Leader Blues

Tuesday, August 25, 2009

TOP STORY >> Elderly find comfort at area centers

By SCOTT LOFTIS
Special to The Leader

August in Arkansas means the heat is on, and temperatures that can be an aggravation for some local residents can be a real danger for others – especially the elderly.

Many local seniors live on fixed incomes and can’t afford to run their air conditioners during the hot summer months. One alternative for some of those residents is the Jacksonville Senior Center.

Center director Christy McMillion said it’s not uncommon for seniors to spend the entire day at the facility.

“I have a couple of them I know that are here before I get here in the morning and stay until we have to ask them to leave,” McMillion said. “Some of them go to other businesses in town and wait for it to cool off.”

McMillion said the center has seen an increase in registration.

“We’ve had 10 people sign up this week,” she said. “I’m not necessarily saying it’s because of the hot weather but we have had more people coming in.”

In the past, McMillion said the center has provided fans to seniors who couldn’t afford to use their air conditioners. But she said donations of fans have dropped dramatically, from a truckload in 2007 to none this year.

“We haven’t received any this year,” she said. “In the past we’ve had people contact us about donating fans but this year we haven’t.”

McMillion said employees of the center are working with some of the seniors to improve their housing situations, but the center doesn’t have enough funding to assist with high utility bills.

The center did receive $15,000 in federal stimulus funding, McMillion said, but the bulk of that was specifically earmarked for meals that are served in the center.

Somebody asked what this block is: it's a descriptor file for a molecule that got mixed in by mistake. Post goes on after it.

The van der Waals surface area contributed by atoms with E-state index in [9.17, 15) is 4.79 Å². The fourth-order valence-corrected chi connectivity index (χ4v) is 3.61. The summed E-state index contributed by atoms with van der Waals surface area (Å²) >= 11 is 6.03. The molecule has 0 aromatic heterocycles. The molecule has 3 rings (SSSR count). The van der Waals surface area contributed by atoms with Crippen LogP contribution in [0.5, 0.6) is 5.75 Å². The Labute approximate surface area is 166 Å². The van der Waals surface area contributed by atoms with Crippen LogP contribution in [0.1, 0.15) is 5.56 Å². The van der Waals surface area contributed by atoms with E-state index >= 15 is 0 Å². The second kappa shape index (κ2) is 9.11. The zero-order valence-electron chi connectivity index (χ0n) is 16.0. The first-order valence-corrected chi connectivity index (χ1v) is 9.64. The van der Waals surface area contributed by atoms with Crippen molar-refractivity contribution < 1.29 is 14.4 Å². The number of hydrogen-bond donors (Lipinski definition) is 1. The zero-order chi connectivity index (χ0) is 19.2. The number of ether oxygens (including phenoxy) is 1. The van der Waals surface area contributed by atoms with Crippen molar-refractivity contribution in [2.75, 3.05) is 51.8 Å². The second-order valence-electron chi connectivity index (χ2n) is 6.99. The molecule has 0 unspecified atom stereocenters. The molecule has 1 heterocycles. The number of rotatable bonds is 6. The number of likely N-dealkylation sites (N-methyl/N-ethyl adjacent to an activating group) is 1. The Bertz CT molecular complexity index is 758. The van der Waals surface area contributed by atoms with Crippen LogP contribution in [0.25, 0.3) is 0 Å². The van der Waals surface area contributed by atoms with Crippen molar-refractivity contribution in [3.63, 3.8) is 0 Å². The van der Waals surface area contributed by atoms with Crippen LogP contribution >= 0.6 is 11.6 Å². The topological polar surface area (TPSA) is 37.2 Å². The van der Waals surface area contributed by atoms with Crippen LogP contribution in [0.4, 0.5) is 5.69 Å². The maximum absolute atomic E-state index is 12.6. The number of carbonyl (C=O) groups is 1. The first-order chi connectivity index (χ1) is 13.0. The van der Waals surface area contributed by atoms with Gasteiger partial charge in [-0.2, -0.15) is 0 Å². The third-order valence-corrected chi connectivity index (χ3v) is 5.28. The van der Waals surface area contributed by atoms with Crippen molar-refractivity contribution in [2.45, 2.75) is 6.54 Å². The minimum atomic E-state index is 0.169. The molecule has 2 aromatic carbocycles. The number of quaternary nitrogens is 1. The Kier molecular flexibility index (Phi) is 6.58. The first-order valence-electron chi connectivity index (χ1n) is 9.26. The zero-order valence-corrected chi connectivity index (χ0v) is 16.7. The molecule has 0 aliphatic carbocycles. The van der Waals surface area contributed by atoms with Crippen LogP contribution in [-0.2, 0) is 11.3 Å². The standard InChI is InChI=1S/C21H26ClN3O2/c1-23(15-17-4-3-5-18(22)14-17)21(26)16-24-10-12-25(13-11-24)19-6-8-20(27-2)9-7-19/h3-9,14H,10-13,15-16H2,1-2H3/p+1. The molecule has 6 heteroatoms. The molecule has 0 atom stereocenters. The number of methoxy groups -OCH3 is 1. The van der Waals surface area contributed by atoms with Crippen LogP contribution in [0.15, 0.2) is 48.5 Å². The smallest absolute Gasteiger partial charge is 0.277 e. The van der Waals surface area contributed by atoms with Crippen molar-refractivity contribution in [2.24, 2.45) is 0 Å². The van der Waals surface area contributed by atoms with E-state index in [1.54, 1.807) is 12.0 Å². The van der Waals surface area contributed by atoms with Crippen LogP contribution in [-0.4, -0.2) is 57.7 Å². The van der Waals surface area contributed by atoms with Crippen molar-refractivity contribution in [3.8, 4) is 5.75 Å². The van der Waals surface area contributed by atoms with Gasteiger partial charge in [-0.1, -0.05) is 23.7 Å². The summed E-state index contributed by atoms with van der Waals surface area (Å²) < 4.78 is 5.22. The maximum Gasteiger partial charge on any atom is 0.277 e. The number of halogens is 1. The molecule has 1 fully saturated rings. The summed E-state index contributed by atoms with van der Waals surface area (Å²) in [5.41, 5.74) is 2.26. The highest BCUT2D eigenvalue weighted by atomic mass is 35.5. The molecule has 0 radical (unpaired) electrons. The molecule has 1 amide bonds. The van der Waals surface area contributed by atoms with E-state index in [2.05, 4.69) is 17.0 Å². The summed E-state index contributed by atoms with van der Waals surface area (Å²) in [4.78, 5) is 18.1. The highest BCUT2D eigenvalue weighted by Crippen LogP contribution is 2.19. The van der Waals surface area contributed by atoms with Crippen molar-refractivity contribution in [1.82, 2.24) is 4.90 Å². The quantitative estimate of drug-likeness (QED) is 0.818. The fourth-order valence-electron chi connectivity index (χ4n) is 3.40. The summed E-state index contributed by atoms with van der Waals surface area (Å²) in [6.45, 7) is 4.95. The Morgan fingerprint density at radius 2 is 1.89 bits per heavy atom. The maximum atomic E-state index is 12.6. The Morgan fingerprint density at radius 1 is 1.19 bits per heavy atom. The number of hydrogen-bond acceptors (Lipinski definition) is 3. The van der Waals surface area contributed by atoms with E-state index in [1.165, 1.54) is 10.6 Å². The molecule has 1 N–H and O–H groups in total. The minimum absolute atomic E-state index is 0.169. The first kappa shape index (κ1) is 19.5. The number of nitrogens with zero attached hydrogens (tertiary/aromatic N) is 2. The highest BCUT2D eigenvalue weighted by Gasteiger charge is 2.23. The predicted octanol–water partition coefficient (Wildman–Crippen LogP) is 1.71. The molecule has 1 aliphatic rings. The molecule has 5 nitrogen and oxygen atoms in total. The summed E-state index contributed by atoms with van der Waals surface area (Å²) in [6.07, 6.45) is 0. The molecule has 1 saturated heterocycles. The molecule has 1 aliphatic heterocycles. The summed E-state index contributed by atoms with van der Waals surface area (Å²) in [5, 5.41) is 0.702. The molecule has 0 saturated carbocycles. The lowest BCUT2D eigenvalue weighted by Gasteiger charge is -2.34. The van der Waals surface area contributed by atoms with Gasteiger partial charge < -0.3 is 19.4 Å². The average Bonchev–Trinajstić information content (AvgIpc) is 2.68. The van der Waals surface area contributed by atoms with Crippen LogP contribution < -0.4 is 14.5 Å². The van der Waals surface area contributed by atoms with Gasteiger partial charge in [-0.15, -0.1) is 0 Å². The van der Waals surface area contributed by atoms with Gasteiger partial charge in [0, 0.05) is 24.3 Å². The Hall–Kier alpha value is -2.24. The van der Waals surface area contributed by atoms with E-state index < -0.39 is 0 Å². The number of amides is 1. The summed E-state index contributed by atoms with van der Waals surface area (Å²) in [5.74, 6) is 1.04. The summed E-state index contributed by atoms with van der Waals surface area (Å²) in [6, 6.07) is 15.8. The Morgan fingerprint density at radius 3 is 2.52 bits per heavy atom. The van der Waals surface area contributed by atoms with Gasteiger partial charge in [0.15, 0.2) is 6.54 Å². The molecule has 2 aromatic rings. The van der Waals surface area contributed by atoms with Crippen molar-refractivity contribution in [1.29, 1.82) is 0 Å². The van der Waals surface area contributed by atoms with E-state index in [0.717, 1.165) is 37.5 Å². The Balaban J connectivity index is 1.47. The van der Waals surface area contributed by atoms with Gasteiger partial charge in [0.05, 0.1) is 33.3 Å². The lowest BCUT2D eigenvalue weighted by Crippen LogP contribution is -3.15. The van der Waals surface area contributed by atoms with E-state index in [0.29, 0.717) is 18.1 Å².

The number of meals that the center serves both in-house and through its Meals on Wheels delivery program also is on the rise, McMillion said.

“We had a record month in July,” she said. “We served a little more than 1,000 meals inside the center.”

Including the home-delivered meals, McMillion said, the total was more than 4,000 in July.

“We have 180 people on home-delivered meals,” she said.

That program relies heavily on a crew of 60 to 70 volunteers, McMillion said.

The senior citizen centers in Cabot and Beebe had no increase in the number of clients served due to heat.

Sharon Anderson, director of the Lonoke County Council on Aging which runs the center in Cabot, said the temperatures have not been hot enough this year to open the center as a cooling station.

“We had a little hot stretch in June but it was cooler in July,” Anderson said. “I don’t think we ever reached triple digits.”

Last year was a different story though. The hot temperatures came late in the year, she said, and by the time she needed to ask for donations of air conditioners, they were all gone. Wal-Mart in Lonoke sent a few fans instead.

Karen Alcott, director of the Beebe Senior Center, which is open from 8:30 a.m. to noon, said the center serves lunch to up to 16 area residents and those numbers
have not increased this summer.

Leader staff writer Joan McCoy contributed to this report.